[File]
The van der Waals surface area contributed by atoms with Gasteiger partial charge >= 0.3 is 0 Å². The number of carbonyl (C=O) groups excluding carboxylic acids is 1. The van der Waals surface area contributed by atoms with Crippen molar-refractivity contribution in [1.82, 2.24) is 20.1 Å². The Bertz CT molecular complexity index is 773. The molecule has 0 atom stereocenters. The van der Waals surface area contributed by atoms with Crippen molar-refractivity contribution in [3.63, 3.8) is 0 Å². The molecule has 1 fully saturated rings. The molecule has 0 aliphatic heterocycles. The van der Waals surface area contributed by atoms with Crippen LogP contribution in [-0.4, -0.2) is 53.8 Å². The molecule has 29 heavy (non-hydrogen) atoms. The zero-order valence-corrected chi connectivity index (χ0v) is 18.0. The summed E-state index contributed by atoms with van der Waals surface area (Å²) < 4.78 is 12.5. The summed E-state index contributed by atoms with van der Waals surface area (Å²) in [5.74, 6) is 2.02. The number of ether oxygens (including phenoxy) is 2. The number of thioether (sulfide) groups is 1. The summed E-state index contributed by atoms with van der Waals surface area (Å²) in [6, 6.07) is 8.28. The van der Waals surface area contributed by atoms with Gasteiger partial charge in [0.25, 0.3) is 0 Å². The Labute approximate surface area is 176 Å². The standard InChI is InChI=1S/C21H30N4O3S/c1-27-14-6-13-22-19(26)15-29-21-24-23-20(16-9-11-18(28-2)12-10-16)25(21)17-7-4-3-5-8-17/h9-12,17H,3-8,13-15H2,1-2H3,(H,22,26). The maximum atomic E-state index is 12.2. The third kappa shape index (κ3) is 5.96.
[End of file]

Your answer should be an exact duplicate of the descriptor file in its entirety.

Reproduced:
The van der Waals surface area contributed by atoms with Gasteiger partial charge >= 0.3 is 0 Å². The number of carbonyl (C=O) groups excluding carboxylic acids is 1. The van der Waals surface area contributed by atoms with Crippen molar-refractivity contribution in [1.82, 2.24) is 20.1 Å². The Bertz CT molecular complexity index is 773. The molecule has 0 atom stereocenters. The van der Waals surface area contributed by atoms with Crippen molar-refractivity contribution in [3.63, 3.8) is 0 Å². The molecule has 1 fully saturated rings. The molecule has 0 aliphatic heterocycles. The van der Waals surface area contributed by atoms with Crippen LogP contribution in [-0.4, -0.2) is 53.8 Å². The molecule has 29 heavy (non-hydrogen) atoms. The zero-order valence-corrected chi connectivity index (χ0v) is 18.0. The summed E-state index contributed by atoms with van der Waals surface area (Å²) < 4.78 is 12.5. The summed E-state index contributed by atoms with van der Waals surface area (Å²) in [5.74, 6) is 2.02. The number of ether oxygens (including phenoxy) is 2. The number of thioether (sulfide) groups is 1. The summed E-state index contributed by atoms with van der Waals surface area (Å²) in [6, 6.07) is 8.28. The van der Waals surface area contributed by atoms with Gasteiger partial charge in [0.25, 0.3) is 0 Å². The Labute approximate surface area is 176 Å². The standard InChI is InChI=1S/C21H30N4O3S/c1-27-14-6-13-22-19(26)15-29-21-24-23-20(16-9-11-18(28-2)12-10-16)25(21)17-7-4-3-5-8-17/h9-12,17H,3-8,13-15H2,1-2H3,(H,22,26). The maximum atomic E-state index is 12.2. The third kappa shape index (κ3) is 5.96.